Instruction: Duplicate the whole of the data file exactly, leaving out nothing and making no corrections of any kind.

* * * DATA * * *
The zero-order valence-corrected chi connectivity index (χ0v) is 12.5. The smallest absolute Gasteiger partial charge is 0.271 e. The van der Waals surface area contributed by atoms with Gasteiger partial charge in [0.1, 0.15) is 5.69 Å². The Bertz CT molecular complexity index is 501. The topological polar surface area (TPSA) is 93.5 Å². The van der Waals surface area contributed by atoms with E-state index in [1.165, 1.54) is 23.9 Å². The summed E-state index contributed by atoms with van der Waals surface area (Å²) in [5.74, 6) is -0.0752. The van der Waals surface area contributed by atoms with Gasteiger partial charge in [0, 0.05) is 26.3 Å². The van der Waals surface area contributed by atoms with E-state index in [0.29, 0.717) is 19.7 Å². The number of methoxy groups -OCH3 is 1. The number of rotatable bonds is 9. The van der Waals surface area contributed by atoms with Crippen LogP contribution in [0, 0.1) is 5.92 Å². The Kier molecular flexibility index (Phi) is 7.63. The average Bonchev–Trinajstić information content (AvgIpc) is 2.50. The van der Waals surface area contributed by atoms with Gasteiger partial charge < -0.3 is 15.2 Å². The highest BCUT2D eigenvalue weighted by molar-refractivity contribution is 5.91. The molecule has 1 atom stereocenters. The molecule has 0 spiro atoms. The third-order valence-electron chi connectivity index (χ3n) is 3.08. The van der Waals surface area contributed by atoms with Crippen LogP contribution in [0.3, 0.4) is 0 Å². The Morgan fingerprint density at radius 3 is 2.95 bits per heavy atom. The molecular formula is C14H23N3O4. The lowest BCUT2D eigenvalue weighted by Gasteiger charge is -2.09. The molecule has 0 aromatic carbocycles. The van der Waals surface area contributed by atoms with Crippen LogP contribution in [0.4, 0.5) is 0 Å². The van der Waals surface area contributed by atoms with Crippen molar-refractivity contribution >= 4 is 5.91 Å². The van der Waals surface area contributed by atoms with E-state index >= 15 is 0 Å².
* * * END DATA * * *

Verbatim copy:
The zero-order valence-corrected chi connectivity index (χ0v) is 12.5. The smallest absolute Gasteiger partial charge is 0.271 e. The van der Waals surface area contributed by atoms with Gasteiger partial charge in [0.1, 0.15) is 5.69 Å². The Bertz CT molecular complexity index is 501. The topological polar surface area (TPSA) is 93.5 Å². The van der Waals surface area contributed by atoms with E-state index in [1.165, 1.54) is 23.9 Å². The summed E-state index contributed by atoms with van der Waals surface area (Å²) in [5.74, 6) is -0.0752. The van der Waals surface area contributed by atoms with Gasteiger partial charge in [0, 0.05) is 26.3 Å². The van der Waals surface area contributed by atoms with E-state index in [0.29, 0.717) is 19.7 Å². The number of methoxy groups -OCH3 is 1. The number of rotatable bonds is 9. The van der Waals surface area contributed by atoms with Crippen LogP contribution in [0, 0.1) is 5.92 Å². The Kier molecular flexibility index (Phi) is 7.63. The average Bonchev–Trinajstić information content (AvgIpc) is 2.50. The van der Waals surface area contributed by atoms with Gasteiger partial charge < -0.3 is 15.2 Å². The highest BCUT2D eigenvalue weighted by molar-refractivity contribution is 5.91. The molecule has 1 atom stereocenters. The molecule has 0 spiro atoms. The third-order valence-electron chi connectivity index (χ3n) is 3.08. The van der Waals surface area contributed by atoms with Crippen LogP contribution in [0.3, 0.4) is 0 Å². The Morgan fingerprint density at radius 3 is 2.95 bits per heavy atom. The molecular formula is C14H23N3O4. The lowest BCUT2D eigenvalue weighted by Gasteiger charge is -2.09. The molecule has 0 aromatic carbocycles. The van der Waals surface area contributed by atoms with Crippen LogP contribution in [0.4, 0.5) is 0 Å². The van der Waals surface area contributed by atoms with Crippen molar-refractivity contribution >= 4 is 5.91 Å². The van der Waals surface area contributed by atoms with E-state index >= 15 is 0 Å².